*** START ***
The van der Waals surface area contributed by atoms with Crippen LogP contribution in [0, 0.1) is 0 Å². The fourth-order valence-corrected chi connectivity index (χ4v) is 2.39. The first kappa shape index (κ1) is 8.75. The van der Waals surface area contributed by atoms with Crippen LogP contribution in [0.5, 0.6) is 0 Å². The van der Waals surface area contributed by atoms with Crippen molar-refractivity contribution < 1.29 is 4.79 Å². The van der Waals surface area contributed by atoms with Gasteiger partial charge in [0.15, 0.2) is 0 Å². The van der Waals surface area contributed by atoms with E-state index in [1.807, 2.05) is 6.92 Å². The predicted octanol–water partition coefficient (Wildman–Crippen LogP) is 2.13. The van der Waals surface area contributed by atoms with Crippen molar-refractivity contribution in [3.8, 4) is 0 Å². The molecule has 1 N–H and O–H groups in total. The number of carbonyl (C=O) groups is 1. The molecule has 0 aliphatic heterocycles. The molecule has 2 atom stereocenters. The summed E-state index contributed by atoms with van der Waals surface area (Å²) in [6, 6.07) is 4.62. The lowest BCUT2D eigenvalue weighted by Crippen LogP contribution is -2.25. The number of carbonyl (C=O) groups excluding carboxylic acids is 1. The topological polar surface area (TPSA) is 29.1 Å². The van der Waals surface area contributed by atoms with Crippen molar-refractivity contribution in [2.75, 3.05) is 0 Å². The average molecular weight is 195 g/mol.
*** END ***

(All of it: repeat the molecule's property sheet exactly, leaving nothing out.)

The van der Waals surface area contributed by atoms with Crippen LogP contribution in [0, 0.1) is 0 Å². The fourth-order valence-corrected chi connectivity index (χ4v) is 2.39. The first kappa shape index (κ1) is 8.75. The van der Waals surface area contributed by atoms with Crippen LogP contribution in [0.5, 0.6) is 0 Å². The van der Waals surface area contributed by atoms with Crippen molar-refractivity contribution < 1.29 is 4.79 Å². The van der Waals surface area contributed by atoms with Gasteiger partial charge in [0.15, 0.2) is 0 Å². The van der Waals surface area contributed by atoms with E-state index in [1.807, 2.05) is 6.92 Å². The predicted octanol–water partition coefficient (Wildman–Crippen LogP) is 2.13. The van der Waals surface area contributed by atoms with Crippen molar-refractivity contribution in [3.8, 4) is 0 Å². The molecule has 1 N–H and O–H groups in total. The number of carbonyl (C=O) groups is 1. The molecule has 0 aliphatic heterocycles. The molecule has 2 atom stereocenters. The summed E-state index contributed by atoms with van der Waals surface area (Å²) in [6, 6.07) is 4.62. The lowest BCUT2D eigenvalue weighted by Crippen LogP contribution is -2.25. The number of carbonyl (C=O) groups excluding carboxylic acids is 1. The topological polar surface area (TPSA) is 29.1 Å². The van der Waals surface area contributed by atoms with Crippen molar-refractivity contribution in [2.75, 3.05) is 0 Å². The average molecular weight is 195 g/mol.